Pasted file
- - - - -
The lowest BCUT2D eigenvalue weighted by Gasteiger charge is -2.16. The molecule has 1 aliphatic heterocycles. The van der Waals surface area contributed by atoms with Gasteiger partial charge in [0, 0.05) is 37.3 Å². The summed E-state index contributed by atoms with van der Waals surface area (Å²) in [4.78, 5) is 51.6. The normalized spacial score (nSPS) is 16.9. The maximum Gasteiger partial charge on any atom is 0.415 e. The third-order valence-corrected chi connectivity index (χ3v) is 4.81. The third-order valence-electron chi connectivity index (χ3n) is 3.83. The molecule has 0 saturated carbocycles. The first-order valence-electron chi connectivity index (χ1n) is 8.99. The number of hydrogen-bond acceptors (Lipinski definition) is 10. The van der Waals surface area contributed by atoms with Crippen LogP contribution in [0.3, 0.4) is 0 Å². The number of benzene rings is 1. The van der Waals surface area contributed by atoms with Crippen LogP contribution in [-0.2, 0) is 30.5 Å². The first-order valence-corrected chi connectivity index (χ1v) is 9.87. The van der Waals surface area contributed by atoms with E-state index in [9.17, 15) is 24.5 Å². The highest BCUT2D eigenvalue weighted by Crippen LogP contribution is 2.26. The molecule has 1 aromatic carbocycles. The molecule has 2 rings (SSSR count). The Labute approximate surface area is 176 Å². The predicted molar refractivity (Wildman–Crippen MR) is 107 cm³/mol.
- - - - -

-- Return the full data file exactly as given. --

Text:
The lowest BCUT2D eigenvalue weighted by Gasteiger charge is -2.16. The molecule has 1 aliphatic heterocycles. The van der Waals surface area contributed by atoms with Gasteiger partial charge in [0, 0.05) is 37.3 Å². The summed E-state index contributed by atoms with van der Waals surface area (Å²) in [4.78, 5) is 51.6. The normalized spacial score (nSPS) is 16.9. The maximum Gasteiger partial charge on any atom is 0.415 e. The third-order valence-corrected chi connectivity index (χ3v) is 4.81. The third-order valence-electron chi connectivity index (χ3n) is 3.83. The molecule has 0 saturated carbocycles. The first-order valence-electron chi connectivity index (χ1n) is 8.99. The number of hydrogen-bond acceptors (Lipinski definition) is 10. The van der Waals surface area contributed by atoms with Crippen LogP contribution in [0.3, 0.4) is 0 Å². The number of benzene rings is 1. The van der Waals surface area contributed by atoms with Crippen LogP contribution in [-0.2, 0) is 30.5 Å². The first-order valence-corrected chi connectivity index (χ1v) is 9.87. The van der Waals surface area contributed by atoms with E-state index in [9.17, 15) is 24.5 Å². The highest BCUT2D eigenvalue weighted by Crippen LogP contribution is 2.26. The molecule has 1 aromatic carbocycles. The molecule has 2 rings (SSSR count). The Labute approximate surface area is 176 Å². The predicted molar refractivity (Wildman–Crippen MR) is 107 cm³/mol.